Inability to bear weigth in lower extremity, irritability

Complete resection, recurrent tumor at 6 mo, chemotherapy

Those tumours occurred in the lower spinal region at a median patient age of 22 years (5 months to 63 years) and with a notable female predominance (5:1). In 2004 Cassarino reported the first case of an ACT within the CNS in a male patient [9]. This was also the first case of an intramedullary involvement. All of the tumours did not show atypia nor recurrence. In 2009 Rodriguez reported the first case of a tumour in a very young girl (5 months old) in whom although gross total resection was performed, 6 months later the lesion recurred [10].

It is difficult to separate benign from malignant tumours. There is no single criterion and histopathological classification may not be reliable. Recently several, molecular markers have been investigated as a diagnostic aid: overexpression of IGF-2, IGF-1R, somatic p53 mutations, ki67 index and loss of heterozygosity of 11q13 [1114]. Morphological signs of tumour carcinogenic potential is tumour weigh (>100 g) and diameter (>5 cm)[15].

All reported, up till now, tumours in the spinal region were non functional. In the literature there were only few cases of clinically-functioning adrenal rest tumours [16] but all of them were localized outside the central nervous system. None of the cases reported so far noted signs of clinical virilisation/feminisation, Cushingoid features or abnormal serum cortical levels.

In the present study, the young boy exhibited typical symptoms of virilizing tumour with high serum levels of androgens and characteristic urine steroid profile, normal cortisol circadian rhythm and normal suppressed serum cortisol level following Dexametasone administration.

His clinical signs were pubic hair, enlargement of penis, growth acceleration, adult body odour, acne. We encountered difficulty in localization the tumour. Neither ultrasonography, CT or scintigraphy did not reveal the tumour and as well as brain MRI were all normal. Definite diagnosis was made with MRI of the spine. The diagnosis was of a benign adrenal tumour. Vascular invasion and metastasis were not found.

Considering the final, adult height prediction in children with advance bone age due to hypersecretion of androgens, it is reported in the literature, that early recognition and treatment can normalize the growth pattern [17]. Although in our case the central precocious puberty has led to further advancement of the bone age, the boy’s predicted height based on his actual height, advanced bone age and parental heights does not differ much from the target height.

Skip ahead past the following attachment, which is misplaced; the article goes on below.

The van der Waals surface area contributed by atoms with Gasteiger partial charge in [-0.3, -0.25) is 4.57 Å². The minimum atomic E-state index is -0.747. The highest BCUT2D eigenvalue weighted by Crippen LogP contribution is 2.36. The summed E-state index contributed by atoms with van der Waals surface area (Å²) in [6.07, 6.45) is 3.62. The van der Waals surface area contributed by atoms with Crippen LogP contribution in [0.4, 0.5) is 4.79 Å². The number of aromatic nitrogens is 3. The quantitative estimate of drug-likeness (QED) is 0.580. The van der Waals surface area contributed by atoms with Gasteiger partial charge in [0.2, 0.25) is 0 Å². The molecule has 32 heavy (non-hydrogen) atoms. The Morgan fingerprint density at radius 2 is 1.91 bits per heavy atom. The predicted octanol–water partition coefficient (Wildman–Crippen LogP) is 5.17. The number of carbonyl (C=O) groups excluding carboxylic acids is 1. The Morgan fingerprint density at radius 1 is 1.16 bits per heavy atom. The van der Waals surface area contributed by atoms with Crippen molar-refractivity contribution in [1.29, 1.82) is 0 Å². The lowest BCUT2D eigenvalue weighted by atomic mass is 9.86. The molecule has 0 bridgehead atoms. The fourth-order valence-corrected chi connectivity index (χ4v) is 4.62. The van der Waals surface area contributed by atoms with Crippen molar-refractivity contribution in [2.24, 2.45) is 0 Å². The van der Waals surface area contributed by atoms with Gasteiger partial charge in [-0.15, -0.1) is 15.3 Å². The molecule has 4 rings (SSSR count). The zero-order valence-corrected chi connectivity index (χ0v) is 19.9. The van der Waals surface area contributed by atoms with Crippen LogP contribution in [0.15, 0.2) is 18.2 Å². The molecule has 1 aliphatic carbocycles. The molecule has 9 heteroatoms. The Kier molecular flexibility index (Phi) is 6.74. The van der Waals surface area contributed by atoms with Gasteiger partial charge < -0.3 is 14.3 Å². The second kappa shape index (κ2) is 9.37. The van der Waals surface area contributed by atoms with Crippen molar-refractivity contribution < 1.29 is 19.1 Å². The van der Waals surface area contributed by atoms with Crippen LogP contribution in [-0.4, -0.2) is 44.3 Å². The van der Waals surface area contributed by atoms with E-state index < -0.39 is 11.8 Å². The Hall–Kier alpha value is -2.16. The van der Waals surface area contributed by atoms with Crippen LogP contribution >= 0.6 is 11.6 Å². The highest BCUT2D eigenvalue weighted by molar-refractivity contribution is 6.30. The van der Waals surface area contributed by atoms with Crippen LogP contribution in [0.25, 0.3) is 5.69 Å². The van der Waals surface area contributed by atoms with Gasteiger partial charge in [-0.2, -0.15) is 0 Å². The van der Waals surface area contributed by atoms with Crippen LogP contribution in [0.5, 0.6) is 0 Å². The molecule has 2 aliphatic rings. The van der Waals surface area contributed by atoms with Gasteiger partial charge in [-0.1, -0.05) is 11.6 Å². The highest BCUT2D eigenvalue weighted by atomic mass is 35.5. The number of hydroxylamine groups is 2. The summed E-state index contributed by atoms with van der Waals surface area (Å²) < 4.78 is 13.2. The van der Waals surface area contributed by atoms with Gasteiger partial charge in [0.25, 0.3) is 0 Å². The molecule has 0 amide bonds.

In summary we report the unique occurrence of a primary adrenocortical tumour in the spinal region of a young boy. To the best of our knowledge this is the first report of a ACT with the steroidogenic capacity within that localization. Although the occurrence of adrenocortical tumours in central nervous system is rare, pathologist should be aware that ectopic tumours both benign and malignant that may arise at this localization. Even in cases with no frank histological malignancy features present the patient should be followed-up.

Consent

Declarations

Acknowledgement

The authors are grateful to the patient and his parents for participating in that study.

Open AccessThis article is distributed under the terms of the Creative Commons Attribution 4.0 International License (http://creativecommons.org/licenses/by/4.0/), which permits unrestricted use, distribution, and reproduction in any medium, provided you give appropriate credit to the original author(s) and the source, provide a link to the Creative Commons license, and indicate if changes were made. The Creative Commons Public Domain Dedication waiver (http://creativecommons.org/publicdomain/zero/1.0/) applies to the data made available in this article, unless otherwise stated.

Authors’ Affiliations

(1)
Department of Paediatrics, Medical University of Warsaw, Dzialdowska 1, 01-189 Warsaw, Poland
(2)
Department of Endocrinology and Diabetology, The Children’s Memorial Health Institute, Al. Dzieci Polskich 20 04-730, Warsaw, Poland
(3)
Department of Neurosurgery, The Children’s Memorial Health Institute, Al. Dzieci Polskich 20 04-730, Warsaw, Poland
(4)
Department of Diagnostic Imaging, The Children’s Memorial Health Institute, Al. Dzieci Polskich 20 04-730, Warsaw, Poland
(5)
Department of Pathology, The Children’s Memorial Health Institute, Al. Dzieci Polskich 20 04-730, Warsaw, Poland
(6)
Department of Pediatrics, Endocrinology and Diabetology, Voivodship Children’s Hospital, Jana Karola Chodkiewicza 44, 85-667 Bydgoszcz, Poland
(7)
Faculty of Health Sciences, UJK, ul. Żeromskiego 5 25-369, Kielce, Poland

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Copyright

© Skórka et al. 2015